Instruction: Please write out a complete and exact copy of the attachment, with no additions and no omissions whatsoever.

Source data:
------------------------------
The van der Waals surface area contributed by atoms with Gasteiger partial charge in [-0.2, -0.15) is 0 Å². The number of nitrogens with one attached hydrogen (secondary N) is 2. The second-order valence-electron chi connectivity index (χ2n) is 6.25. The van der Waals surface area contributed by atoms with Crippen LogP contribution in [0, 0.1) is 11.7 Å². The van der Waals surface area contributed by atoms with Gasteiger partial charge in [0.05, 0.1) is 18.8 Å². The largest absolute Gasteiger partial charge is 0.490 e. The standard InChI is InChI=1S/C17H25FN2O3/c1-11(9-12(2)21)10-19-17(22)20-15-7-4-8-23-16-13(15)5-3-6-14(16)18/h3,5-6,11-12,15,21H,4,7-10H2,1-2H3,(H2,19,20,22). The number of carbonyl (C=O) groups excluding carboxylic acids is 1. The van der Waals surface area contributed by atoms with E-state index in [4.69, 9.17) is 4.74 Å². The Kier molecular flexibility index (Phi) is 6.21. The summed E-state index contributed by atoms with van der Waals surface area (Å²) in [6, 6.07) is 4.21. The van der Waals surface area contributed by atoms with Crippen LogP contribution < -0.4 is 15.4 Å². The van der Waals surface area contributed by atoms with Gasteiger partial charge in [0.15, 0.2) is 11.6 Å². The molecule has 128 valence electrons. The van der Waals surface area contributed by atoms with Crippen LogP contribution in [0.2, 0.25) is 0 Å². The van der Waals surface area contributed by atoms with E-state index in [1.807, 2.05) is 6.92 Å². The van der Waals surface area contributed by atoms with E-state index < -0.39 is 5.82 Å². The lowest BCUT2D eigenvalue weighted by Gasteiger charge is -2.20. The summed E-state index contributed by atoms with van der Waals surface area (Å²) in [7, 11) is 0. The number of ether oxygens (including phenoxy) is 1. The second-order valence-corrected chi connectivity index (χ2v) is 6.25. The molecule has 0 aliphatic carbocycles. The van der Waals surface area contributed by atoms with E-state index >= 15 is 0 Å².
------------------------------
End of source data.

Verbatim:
The van der Waals surface area contributed by atoms with Gasteiger partial charge in [-0.2, -0.15) is 0 Å². The number of nitrogens with one attached hydrogen (secondary N) is 2. The second-order valence-electron chi connectivity index (χ2n) is 6.25. The van der Waals surface area contributed by atoms with Crippen LogP contribution in [0, 0.1) is 11.7 Å². The van der Waals surface area contributed by atoms with Gasteiger partial charge in [0.05, 0.1) is 18.8 Å². The largest absolute Gasteiger partial charge is 0.490 e. The standard InChI is InChI=1S/C17H25FN2O3/c1-11(9-12(2)21)10-19-17(22)20-15-7-4-8-23-16-13(15)5-3-6-14(16)18/h3,5-6,11-12,15,21H,4,7-10H2,1-2H3,(H2,19,20,22). The number of carbonyl (C=O) groups excluding carboxylic acids is 1. The van der Waals surface area contributed by atoms with E-state index in [4.69, 9.17) is 4.74 Å². The Kier molecular flexibility index (Phi) is 6.21. The summed E-state index contributed by atoms with van der Waals surface area (Å²) in [6, 6.07) is 4.21. The van der Waals surface area contributed by atoms with Crippen LogP contribution < -0.4 is 15.4 Å². The van der Waals surface area contributed by atoms with Gasteiger partial charge in [0.15, 0.2) is 11.6 Å². The molecule has 128 valence electrons. The van der Waals surface area contributed by atoms with Crippen LogP contribution in [0.2, 0.25) is 0 Å². The van der Waals surface area contributed by atoms with E-state index in [1.807, 2.05) is 6.92 Å². The van der Waals surface area contributed by atoms with E-state index < -0.39 is 5.82 Å². The lowest BCUT2D eigenvalue weighted by Gasteiger charge is -2.20. The summed E-state index contributed by atoms with van der Waals surface area (Å²) in [7, 11) is 0. The number of ether oxygens (including phenoxy) is 1. The second-order valence-corrected chi connectivity index (χ2v) is 6.25. The molecule has 0 aliphatic carbocycles. The van der Waals surface area contributed by atoms with E-state index >= 15 is 0 Å².